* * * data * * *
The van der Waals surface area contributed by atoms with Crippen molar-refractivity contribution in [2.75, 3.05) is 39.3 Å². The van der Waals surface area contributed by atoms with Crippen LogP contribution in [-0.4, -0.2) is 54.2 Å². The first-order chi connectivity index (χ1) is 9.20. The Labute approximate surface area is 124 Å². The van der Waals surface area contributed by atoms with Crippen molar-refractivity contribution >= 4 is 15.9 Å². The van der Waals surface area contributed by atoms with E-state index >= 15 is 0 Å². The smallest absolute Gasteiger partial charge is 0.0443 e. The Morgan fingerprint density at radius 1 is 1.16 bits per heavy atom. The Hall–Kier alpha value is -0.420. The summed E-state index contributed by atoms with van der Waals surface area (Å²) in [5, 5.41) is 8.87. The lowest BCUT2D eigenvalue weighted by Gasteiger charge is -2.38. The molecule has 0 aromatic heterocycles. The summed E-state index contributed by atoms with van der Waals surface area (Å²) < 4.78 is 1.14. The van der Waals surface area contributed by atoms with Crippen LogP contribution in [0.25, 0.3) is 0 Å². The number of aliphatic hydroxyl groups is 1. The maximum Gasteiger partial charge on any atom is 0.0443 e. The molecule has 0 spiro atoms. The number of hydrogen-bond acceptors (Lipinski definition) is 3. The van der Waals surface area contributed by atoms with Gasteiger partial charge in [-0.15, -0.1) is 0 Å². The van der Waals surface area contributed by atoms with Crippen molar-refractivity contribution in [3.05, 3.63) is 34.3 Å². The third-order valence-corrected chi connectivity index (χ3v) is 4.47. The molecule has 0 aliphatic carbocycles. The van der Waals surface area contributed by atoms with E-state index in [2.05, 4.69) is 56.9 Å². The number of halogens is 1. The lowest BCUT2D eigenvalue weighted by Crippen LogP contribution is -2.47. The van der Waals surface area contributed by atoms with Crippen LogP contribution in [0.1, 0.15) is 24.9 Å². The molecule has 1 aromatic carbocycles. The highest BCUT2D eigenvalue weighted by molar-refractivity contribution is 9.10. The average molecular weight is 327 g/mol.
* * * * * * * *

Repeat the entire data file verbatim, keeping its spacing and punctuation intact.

The van der Waals surface area contributed by atoms with Crippen molar-refractivity contribution in [2.75, 3.05) is 39.3 Å². The van der Waals surface area contributed by atoms with Crippen LogP contribution in [-0.4, -0.2) is 54.2 Å². The first-order chi connectivity index (χ1) is 9.20. The Labute approximate surface area is 124 Å². The van der Waals surface area contributed by atoms with Crippen molar-refractivity contribution >= 4 is 15.9 Å². The van der Waals surface area contributed by atoms with E-state index >= 15 is 0 Å². The smallest absolute Gasteiger partial charge is 0.0443 e. The Morgan fingerprint density at radius 1 is 1.16 bits per heavy atom. The Hall–Kier alpha value is -0.420. The summed E-state index contributed by atoms with van der Waals surface area (Å²) in [5, 5.41) is 8.87. The lowest BCUT2D eigenvalue weighted by Gasteiger charge is -2.38. The molecule has 0 aromatic heterocycles. The summed E-state index contributed by atoms with van der Waals surface area (Å²) < 4.78 is 1.14. The van der Waals surface area contributed by atoms with Crippen LogP contribution in [0.25, 0.3) is 0 Å². The number of aliphatic hydroxyl groups is 1. The maximum Gasteiger partial charge on any atom is 0.0443 e. The molecule has 0 spiro atoms. The number of hydrogen-bond acceptors (Lipinski definition) is 3. The van der Waals surface area contributed by atoms with Gasteiger partial charge in [-0.15, -0.1) is 0 Å². The van der Waals surface area contributed by atoms with Crippen molar-refractivity contribution in [3.05, 3.63) is 34.3 Å². The third-order valence-corrected chi connectivity index (χ3v) is 4.47. The molecule has 0 aliphatic carbocycles. The van der Waals surface area contributed by atoms with E-state index in [2.05, 4.69) is 56.9 Å². The number of halogens is 1. The lowest BCUT2D eigenvalue weighted by Crippen LogP contribution is -2.47. The van der Waals surface area contributed by atoms with Crippen LogP contribution in [0.1, 0.15) is 24.9 Å². The molecule has 1 aromatic carbocycles. The highest BCUT2D eigenvalue weighted by molar-refractivity contribution is 9.10. The average molecular weight is 327 g/mol.